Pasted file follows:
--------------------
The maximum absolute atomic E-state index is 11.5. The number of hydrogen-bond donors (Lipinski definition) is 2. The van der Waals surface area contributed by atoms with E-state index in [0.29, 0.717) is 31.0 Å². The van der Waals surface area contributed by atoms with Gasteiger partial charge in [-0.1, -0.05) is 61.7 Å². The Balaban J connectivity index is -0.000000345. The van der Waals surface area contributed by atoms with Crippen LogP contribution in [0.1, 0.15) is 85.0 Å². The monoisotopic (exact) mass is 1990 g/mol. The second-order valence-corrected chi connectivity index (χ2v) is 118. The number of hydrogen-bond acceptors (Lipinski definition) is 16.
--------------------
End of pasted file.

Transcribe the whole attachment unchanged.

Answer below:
The maximum absolute atomic E-state index is 11.5. The number of hydrogen-bond donors (Lipinski definition) is 2. The van der Waals surface area contributed by atoms with E-state index in [0.29, 0.717) is 31.0 Å². The van der Waals surface area contributed by atoms with Gasteiger partial charge in [-0.1, -0.05) is 61.7 Å². The Balaban J connectivity index is -0.000000345. The van der Waals surface area contributed by atoms with Crippen LogP contribution in [0.1, 0.15) is 85.0 Å². The monoisotopic (exact) mass is 1990 g/mol. The second-order valence-corrected chi connectivity index (χ2v) is 118. The number of hydrogen-bond acceptors (Lipinski definition) is 16.